APEC unites against terror
By Alex Frew McMillan
SHANGHAI, China (CNN) -- Leaders from across the Pacific Rim meeting at the annual Asia Pacific Economic Cooperation summit in Shanghai have signed what they say is a "visionary" statement against terrorism.
They committed to take "appropriate financial measures" to stop the funding of terrorism, enhance protection of industries like telecommunications and transport, and watch air and sea security.
The leaders also wanted their statement to be something of a constitution against terrorism following the September 11 attacks on the U.S.
Chinese President Jiang Zemin said Sunday it is intended to be "concise," "visionary" and "not too specific."
He made a speech announcing the declaration in English, flanked by the 19 other leaders including U.S. President George W. Bush and Russian President Vladimir Putin.
Two days of talks among the leaders brought to an end on Sunday the week-long APEC gathering.
The attacks on New York and Washington were labeled "murderous deeds", but by avoiding mention of the U.S. retaliation in Afghanistan, the leaders were able to forge what they intend to be a long-lasting commitment to fight terrorism.
They also broadened the scope of their targets, condemning "other terrorist attacks in all forms and manifestations, committed wherever, whenever and by whomsoever as a profound threat to the peace, prosperity and security of all people, of all faiths, of all nations."
Thousands of delegates from the 21 APEC economies have been building up to this moment at a series of meetings this week.
In the terrorism statement, the group also expressed their commitment to free trade.
A second statement was released as well,the APEC Economic Leaders' Declaration, which has the "Shanghai accord" appended to it.
They focus on cooperation and reducing tariffs along the lines of past APEC agreements, which have concentrated on economic matters.
Bogor goals a focus
The terrorism declaration calls for a commitment to the goals signed in 1994 in Bogor, Indonesia, to reduce trade tariffs to zero by 2010 for developed countries and 2020 for developing ones.
The terrorism declaration is the first time since APEC was created in 1989 that it has issued a political statement.
In the past it has restricted itself to broad-brush commitments to cooperation and free trade.
Item 1 on the declaration reads:
"Leaders unequivocally condemn in the strongest terms the terrorist attacks in the United States on 11 September 2001, and express their deepest sympathy and condolences to the victims of a large number of nationalities and their families and to the people and Government of the United States of America," the statement starts.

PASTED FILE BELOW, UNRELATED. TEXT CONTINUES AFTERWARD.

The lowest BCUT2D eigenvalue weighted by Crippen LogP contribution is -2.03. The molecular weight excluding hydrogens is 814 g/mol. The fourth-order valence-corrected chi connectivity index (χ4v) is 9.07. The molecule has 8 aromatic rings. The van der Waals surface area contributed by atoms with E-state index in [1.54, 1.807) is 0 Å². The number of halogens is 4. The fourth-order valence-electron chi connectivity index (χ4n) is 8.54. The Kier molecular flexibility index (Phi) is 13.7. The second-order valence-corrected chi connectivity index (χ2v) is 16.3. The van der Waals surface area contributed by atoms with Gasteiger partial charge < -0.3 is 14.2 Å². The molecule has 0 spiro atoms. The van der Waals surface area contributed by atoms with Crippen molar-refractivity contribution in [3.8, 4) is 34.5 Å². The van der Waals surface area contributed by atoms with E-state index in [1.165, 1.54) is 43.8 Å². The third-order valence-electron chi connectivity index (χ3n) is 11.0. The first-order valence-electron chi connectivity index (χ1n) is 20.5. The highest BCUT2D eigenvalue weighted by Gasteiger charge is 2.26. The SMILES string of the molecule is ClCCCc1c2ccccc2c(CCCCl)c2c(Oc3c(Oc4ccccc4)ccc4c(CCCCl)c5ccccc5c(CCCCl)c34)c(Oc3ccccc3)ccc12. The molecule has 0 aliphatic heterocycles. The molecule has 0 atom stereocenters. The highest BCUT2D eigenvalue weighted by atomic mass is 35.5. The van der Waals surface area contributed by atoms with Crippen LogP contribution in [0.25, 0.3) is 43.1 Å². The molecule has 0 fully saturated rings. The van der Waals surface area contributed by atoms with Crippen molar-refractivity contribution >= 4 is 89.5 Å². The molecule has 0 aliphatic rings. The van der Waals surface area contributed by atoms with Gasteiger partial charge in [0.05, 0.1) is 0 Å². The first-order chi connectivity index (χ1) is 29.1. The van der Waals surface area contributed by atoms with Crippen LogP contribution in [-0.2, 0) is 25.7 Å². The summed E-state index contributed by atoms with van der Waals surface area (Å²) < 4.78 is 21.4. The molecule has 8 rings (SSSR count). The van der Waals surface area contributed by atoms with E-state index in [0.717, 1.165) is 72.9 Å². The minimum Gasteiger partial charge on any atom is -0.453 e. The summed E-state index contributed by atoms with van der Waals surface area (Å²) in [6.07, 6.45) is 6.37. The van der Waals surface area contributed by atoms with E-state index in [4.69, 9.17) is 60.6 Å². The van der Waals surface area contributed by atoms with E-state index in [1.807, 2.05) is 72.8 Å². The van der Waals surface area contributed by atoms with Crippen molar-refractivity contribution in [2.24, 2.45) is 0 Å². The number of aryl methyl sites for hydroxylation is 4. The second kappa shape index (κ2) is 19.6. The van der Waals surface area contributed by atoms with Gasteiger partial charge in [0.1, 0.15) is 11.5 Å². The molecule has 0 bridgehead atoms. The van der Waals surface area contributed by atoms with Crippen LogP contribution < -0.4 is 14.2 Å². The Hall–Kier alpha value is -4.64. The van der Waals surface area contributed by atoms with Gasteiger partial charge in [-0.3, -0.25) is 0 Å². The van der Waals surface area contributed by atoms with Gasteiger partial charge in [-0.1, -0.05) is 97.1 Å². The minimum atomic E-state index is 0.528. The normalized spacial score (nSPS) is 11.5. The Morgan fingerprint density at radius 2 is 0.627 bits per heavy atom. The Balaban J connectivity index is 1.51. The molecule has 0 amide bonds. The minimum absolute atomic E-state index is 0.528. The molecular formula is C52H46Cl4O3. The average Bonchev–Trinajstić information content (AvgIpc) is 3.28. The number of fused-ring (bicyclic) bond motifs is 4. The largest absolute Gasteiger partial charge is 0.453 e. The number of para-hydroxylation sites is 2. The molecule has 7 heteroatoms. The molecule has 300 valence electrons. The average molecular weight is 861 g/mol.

They called on the United Nations to take a "major role" in combating terrorism, accounting for relevant U.N. resolutions.
The statement was watered down during the week. It left out any mention of an alliance to combat money-laundering, which some members had suggested.
The Bush administration had hoped for the statement to refer directly to the U.S. war in Afghanistan. But, with three Muslim members at APEC, Indonesia, Malaysia and Brunei, that proved impossible to get.
Malaysia and Indonesia have condemned the U.S. response and the loss of civilian lives in Afghanistan.
There are other kinks. Countries like China and Russia are also fighting what they view as terrorists within their own borders, Muslim separatist movements in Xinjiang province and Chechnya, respectively.
With a fine line between a freedom fighter and a terrorist, there was also no clear definition on what exactly constitutes terrorism. That means the declaration is open to interpretation by the 21 members.
The definition of terrorism calls to mind U.S. Supreme Court Justice Potter Stewart's definition of obscenity. A leader might admit he or she doesn't know how to define what terrorism is. "I know it when I see it."
But on Sunday, the leaders said they would stand side by side to fight an often shadowy enemy.
The fight has thrown together odd bedfellows. Former foes such as the United States, Russia, Vietnam and China now find themselves together in an alliance. Japan and South Korea, often staunch rivals, inked together.
"Leaders deem it imperative to strengthen international cooperation at all levels in combating terrorism in a comprehensive manner,' they said.
The Chinese organizers of this year's summit were worried terrorism would overshadow and dominate talks in Shanghai.
They have prepared for more than a year to showcase their business capital and their booming economy, still growing at more than 7 percent.
Despite those reservations, the events of September 11 have given APEC's gathering much more attention than it would normally draw.
Chinese officials have since changed their tune, pledging support to tackle terrorism, after persuasive meetings with President Bush and U.S. Secretary of State Colin Powell.
However, the heads of state were still careful to cast the fight against terrorism in business terms.
"Terrorism is also a direct challenge to APEC's vision of free, open and prosperous economies, and to the fundamental values that APEC members hold," the leaders wrote.
Only 20 leaders signed the terror declaration -- Taiwan boycotted the final days of the event after tensions with China over its choice of envoy.
The leaders hope that black eye will heal and that the muscle of the antiterrorism statement will be the lasting legacy of this week's gathering.
APEC's annual meeting started Monday, building to this moment with progressively more important meetings.
The leaders now head to their respective homes with Bush scheduled to leave Shanghai Sunday night.
Before then, he will have a bilateral meeting with Russian President Vladimir Putin and a working dinner. That is expected to lead toward a summit between the two at Bush's Texas ranch in November.
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